THE National Union of Students has joined with tenants’ rights groups to call on the Scottish Government to introduce a living rent as part of its consultation into tenancy reform.
The Living Rent Campaign for controls to protect tenants from rip-off rents and improve security of tenure is backed by the NUS, Acorn Scotland and Edinburgh Private Tenants Action Group (EPTAG). The consultation is the first major overhaul of legislation in the private rented sector for 25 years.
Over the past four years, monthly rents for two-bedroom properties have increased by 11.1 per cent in Glasgow, 17.2 per cent in Edinburgh and 39.8 per cent in Aberdeen, while wages have stayed much the same, according to EPTAG figures.
Rent controls are used in several other European countries, including Germany and the Netherlands, where there are a much larger proportion of privately rented homes.
Gordon Maloney, president of NUS Scotland, said: “During the campaign we have spoken to hundreds of people. I met one person who had finally got his own place after sleeping rough for seven years.
“He told me how his life was in the best state it had ever been, but that his landlord had just hiked up his rent. He told me, almost in tears, about how terrified he was of ending up back on the streets. This is the reality of the housing market.”
Launched by housing minister Margaret Burgess, the consultation paper, New Tenancy For The Private Sector, is part of the government’s commitment to reform the sector by “enabling more effective regulation, applying tougher enforcement and attracting new investment”.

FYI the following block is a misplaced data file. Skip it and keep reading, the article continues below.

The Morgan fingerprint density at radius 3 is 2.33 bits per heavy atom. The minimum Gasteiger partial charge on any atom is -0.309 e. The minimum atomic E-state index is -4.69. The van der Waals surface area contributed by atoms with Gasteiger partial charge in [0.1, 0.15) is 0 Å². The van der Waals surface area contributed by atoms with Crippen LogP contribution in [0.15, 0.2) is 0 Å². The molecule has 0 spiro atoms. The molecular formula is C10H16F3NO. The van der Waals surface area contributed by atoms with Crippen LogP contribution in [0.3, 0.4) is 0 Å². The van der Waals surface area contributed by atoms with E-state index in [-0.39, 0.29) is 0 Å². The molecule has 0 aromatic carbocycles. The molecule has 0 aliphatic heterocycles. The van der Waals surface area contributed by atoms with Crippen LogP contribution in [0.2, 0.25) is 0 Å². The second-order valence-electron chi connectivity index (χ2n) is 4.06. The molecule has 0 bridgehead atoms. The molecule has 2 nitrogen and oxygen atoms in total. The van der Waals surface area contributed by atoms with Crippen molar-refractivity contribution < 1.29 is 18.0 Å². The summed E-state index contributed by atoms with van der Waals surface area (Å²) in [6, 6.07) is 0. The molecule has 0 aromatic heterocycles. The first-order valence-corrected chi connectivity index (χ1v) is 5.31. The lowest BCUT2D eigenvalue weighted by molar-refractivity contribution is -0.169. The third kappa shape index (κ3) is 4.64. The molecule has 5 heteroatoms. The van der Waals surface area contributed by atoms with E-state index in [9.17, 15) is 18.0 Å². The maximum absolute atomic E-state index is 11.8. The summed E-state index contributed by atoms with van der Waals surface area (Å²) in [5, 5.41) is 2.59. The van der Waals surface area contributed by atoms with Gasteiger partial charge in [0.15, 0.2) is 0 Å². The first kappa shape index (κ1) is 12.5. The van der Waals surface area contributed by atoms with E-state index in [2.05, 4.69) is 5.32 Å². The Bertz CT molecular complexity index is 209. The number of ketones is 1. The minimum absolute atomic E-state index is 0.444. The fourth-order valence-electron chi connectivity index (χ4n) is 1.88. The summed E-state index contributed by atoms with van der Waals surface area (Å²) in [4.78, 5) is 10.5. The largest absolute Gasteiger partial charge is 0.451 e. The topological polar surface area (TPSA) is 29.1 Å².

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Under the proposals, any notice to quit will be linked to how long the tenant has lived in the property – a proposal welcomed by tenants’ groups and housing charities.
Last week the Labour party announced its wish “to ban rip-off rents” and lent support in principle for the introduction of a cap on rent rises and the limitation of rent reviews to one per annum.
Labour’s housing spokeswoman Mary Fee last night said: “The private rented sector has exploded in size in the last decade, too many families in Scotland are trapped in the private rented sector, unable to access social housing or get a foot on the property ladder.
“We have to reform the system so it works for people, not vested interests.”
According to data from HomeLet, the average tenant in Edinburgh spends nearly half of their income on rent. In Aberdeenshire, the average monthly rent for a two-bedroom property is £898, in Lothian it is £779 and in Greater Glasgow it is £626.
However Letscotland, the trade body for letting agents, has said the majority of tenants do not share the view that there is a problem with escalating rents.
A survey of more than 7,000 private sector tenants showed 91 per cent think the frequency of rent reviews on their property has been reasonable.
Malcolm Warrack, chairman of Letscotland, said: “We need to ensure current landlords remain in the sector and encourage them to provide more (properties) in future to meet rising demand. Frankly, rent controls will only further restrict the supply of properties on the market, and turn a problem into a crisis.”
The consultation runs until 28 December. Visit www.scotland.gov.uk for details.
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